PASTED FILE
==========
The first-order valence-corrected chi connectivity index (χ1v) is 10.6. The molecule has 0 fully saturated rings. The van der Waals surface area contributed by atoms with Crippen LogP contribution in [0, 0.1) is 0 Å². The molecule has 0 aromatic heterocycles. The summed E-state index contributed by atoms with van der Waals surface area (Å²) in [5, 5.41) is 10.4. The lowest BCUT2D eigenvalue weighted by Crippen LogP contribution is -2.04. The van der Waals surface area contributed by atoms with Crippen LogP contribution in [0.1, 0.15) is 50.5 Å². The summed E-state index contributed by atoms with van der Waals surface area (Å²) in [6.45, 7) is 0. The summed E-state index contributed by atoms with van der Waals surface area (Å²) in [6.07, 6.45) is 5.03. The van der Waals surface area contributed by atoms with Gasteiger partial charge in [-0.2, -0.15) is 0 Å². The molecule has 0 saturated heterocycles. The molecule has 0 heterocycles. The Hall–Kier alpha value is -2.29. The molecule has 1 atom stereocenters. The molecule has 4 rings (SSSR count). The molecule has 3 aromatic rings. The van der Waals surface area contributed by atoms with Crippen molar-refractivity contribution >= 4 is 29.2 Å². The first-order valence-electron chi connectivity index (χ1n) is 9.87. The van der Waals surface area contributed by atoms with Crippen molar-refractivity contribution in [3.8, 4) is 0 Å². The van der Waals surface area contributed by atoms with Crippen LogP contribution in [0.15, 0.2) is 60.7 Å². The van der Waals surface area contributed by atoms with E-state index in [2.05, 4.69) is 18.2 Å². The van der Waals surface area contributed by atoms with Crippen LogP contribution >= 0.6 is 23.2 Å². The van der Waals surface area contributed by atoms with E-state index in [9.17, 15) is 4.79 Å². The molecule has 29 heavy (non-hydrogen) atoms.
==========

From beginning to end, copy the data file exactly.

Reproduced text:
The first-order valence-corrected chi connectivity index (χ1v) is 10.6. The molecule has 0 fully saturated rings. The van der Waals surface area contributed by atoms with Crippen LogP contribution in [0, 0.1) is 0 Å². The molecule has 0 aromatic heterocycles. The summed E-state index contributed by atoms with van der Waals surface area (Å²) in [5, 5.41) is 10.4. The lowest BCUT2D eigenvalue weighted by Crippen LogP contribution is -2.04. The van der Waals surface area contributed by atoms with Crippen LogP contribution in [0.1, 0.15) is 50.5 Å². The summed E-state index contributed by atoms with van der Waals surface area (Å²) in [6.45, 7) is 0. The summed E-state index contributed by atoms with van der Waals surface area (Å²) in [6.07, 6.45) is 5.03. The van der Waals surface area contributed by atoms with Gasteiger partial charge in [-0.2, -0.15) is 0 Å². The molecule has 0 saturated heterocycles. The molecule has 0 heterocycles. The Hall–Kier alpha value is -2.29. The molecule has 1 atom stereocenters. The molecule has 4 rings (SSSR count). The molecule has 3 aromatic rings. The van der Waals surface area contributed by atoms with Crippen molar-refractivity contribution >= 4 is 29.2 Å². The first-order valence-electron chi connectivity index (χ1n) is 9.87. The van der Waals surface area contributed by atoms with Crippen molar-refractivity contribution in [3.8, 4) is 0 Å². The van der Waals surface area contributed by atoms with Crippen LogP contribution in [0.15, 0.2) is 60.7 Å². The van der Waals surface area contributed by atoms with E-state index in [2.05, 4.69) is 18.2 Å². The van der Waals surface area contributed by atoms with Crippen LogP contribution >= 0.6 is 23.2 Å². The van der Waals surface area contributed by atoms with E-state index in [9.17, 15) is 4.79 Å². The molecule has 29 heavy (non-hydrogen) atoms.